Voices from the Street by Philip K. Dick
You don’t read Dick for the sparkling prose. He was a manic pulp writer endlessly fascinated by a very small group of very large topics -- government conspiracy, the search for God (and/or space aliens), the sinister allure of addiction, and the mysterious ways of women. In fifty-four years, Dick produced forty-four novels of wildly varying quality.
Though occasionally honored within sci-fi circles, the mainstream never had much use for him during his life. Since his death in 1982, however, his literary reputation has grown to the point that he’s now a sort of insider-outsider -- another H.P. Lovecraft. But compared to Lovecraft, who got his Library of America edition only after generations of neglect (and, of course, the tireless devotion of a dedicated few), Dick has been canonized at warp speed.
The best of Dick’s books -- The Three Stigmata of Palmer Eldritch, Do Androids Dream of Electric Sheep?, VALIS, etc. -- are astounding. They are ecstatic labyrinths, bleak and hilarious, that explode pre-conceptions about the sci-fi genre and might just re-orient (or disorient) your view of the world. Shocking, enthralling, and edifying on topics ranging from classical music to esoteric philosophy, they make you want to start dropping acid again, maybe go to church, and most of all to never stop reading.
Then there are the many second-rate novels, like Frolix 8, Counter-Clock World, The Transmigration of Timothy Archer (again, etc.). I love these books, but it’s a warts-and-all kind of love. These contain brilliant passages, ideas, and moments, but ultimately they disappoint. Dick was a provocative and expansive thinker, but a writer of limited skill. He was seldom equal to the task of fully exploring his own ingenious premises, and even less frequently capable of producing a satisfying conclusion.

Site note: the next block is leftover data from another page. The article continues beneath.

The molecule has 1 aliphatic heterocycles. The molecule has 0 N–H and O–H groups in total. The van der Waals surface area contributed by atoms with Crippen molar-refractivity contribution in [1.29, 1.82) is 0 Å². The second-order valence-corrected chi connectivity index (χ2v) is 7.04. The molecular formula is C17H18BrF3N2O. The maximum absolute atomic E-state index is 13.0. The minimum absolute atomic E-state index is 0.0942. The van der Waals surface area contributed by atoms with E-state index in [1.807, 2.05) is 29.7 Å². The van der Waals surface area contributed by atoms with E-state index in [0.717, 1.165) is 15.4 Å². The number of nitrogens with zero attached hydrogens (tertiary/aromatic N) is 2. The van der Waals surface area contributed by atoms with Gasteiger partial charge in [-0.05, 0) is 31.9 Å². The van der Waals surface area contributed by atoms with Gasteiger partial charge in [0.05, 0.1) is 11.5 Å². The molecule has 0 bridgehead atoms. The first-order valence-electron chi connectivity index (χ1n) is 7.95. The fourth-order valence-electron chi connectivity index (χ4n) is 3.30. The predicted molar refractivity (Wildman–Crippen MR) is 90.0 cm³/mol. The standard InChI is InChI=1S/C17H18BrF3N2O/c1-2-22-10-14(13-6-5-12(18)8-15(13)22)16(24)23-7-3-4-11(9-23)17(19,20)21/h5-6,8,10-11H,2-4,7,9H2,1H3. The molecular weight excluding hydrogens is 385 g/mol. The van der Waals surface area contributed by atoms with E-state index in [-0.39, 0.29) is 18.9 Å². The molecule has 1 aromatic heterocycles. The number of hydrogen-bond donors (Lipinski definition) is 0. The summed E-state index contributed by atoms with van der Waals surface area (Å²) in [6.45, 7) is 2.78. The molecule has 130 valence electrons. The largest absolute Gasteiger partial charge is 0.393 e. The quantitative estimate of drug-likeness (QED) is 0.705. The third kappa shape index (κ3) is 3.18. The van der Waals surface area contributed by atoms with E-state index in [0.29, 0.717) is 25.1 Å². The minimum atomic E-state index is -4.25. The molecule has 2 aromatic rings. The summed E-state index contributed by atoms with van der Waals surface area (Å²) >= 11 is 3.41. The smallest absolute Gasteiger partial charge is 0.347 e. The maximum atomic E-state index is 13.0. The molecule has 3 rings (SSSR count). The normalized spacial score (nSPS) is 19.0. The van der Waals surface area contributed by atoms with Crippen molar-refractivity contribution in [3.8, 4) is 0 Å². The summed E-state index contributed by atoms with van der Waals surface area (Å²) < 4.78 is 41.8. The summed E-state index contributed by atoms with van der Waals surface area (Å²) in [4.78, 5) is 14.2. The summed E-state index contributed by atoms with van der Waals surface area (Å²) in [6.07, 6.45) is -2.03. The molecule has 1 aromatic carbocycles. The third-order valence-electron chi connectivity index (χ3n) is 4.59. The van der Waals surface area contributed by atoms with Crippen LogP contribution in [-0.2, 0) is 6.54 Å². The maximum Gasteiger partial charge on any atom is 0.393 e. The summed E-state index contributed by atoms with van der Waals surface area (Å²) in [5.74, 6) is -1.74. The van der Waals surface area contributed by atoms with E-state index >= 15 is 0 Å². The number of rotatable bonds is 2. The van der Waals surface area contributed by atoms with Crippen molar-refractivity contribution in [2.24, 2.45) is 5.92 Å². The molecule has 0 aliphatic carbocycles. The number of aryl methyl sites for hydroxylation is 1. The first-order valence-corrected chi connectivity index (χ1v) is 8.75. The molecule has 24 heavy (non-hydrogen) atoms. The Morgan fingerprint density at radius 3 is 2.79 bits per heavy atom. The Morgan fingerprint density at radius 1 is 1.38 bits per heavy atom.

A lot of the credit for Dick’s legacy is owed to Hollywood. The films Blade Runner, Screamers, A Scanner Darkly, Paycheck, Minority Report, and Total Recall were all based on his work. Several more adaptations and a Paul Giamatti-financed biopic are in the works. In the words of The San Francisco Chronicle, Dick’s work contains “intellectually challenging and deeply philosophical grist for contemporary screenwriters” -- a compliment which seems to me as having been delivered squarely via the backhand.
Voices from the Street is a recently unearthed early manuscript -- a major treat for long-time Dick fans such as myself and a sure-fire way for publisher Tor Books to cash in on the current Dick craze. Also, it’s not sci-fi. In the words of Jonathan Lethem on the dust jacket: “the same writer who recently snuck into the American canon as a visionary and paranoid pop surrealist also penned a half dozen or more proletarian-realist novels set in the California of the '50s and early '60s, the best of which occupy a region demarcated by Richard Yates on one side and Charles Willeford on another.” Note that Lethem, cagily, declines to mention which of Dick’s realist novels he’s talking about.
Voices from the Street, a “formative effort” (thanks, PR goons) that probably never should have seen the light of day, is the story of Stuart Hadley, “an angry young man -- an artist, a dreamer, a screw-up,” who feels “unfulfilled” and “tries to fill his void with drinking and sex, and then with religious fanaticism, but nothing seems to work, and it is driving him crazy.”
I spent most of the book wondering why any of the other characters put up with Hadley. His wife, Ellen, has a cultist’s scary devotion to her mercurial, brooding husband. She’s twenty-two, he’s twenty-five; they’re about to have their first child. Here’s Ellen explaining Hadley’s frequent absences and binging to his boss: “What he wants, what he’s looking for, is much too vague, too remote and abstract. It has no name. A hundred years ago it was called grace. It’s a search for someone he can have faith in. Someone who won’t let him down.” Oh, well if that’s all he’s looking for.
At three hundred pages, Voices is twice as long as it should be. Dick’s normally utilitarian prose is virtually unreadable here -- he must have bought his adverbs in bulk because he serves them up by the pound -- and the text is shot through with creepy pseudo-aphorisms such as “women were the metaphysics of the world.” Contemplating his pregnant wife: “He tried to picture the near future, the three of them; but it might not be a boy. If it was a girl things would be odd, peculiar, mystical. It had to be a boy; it had to be an entity he understood. There were already too many things beyond his comprehension; his marriage had to remain a finite core around which he could collect himself.”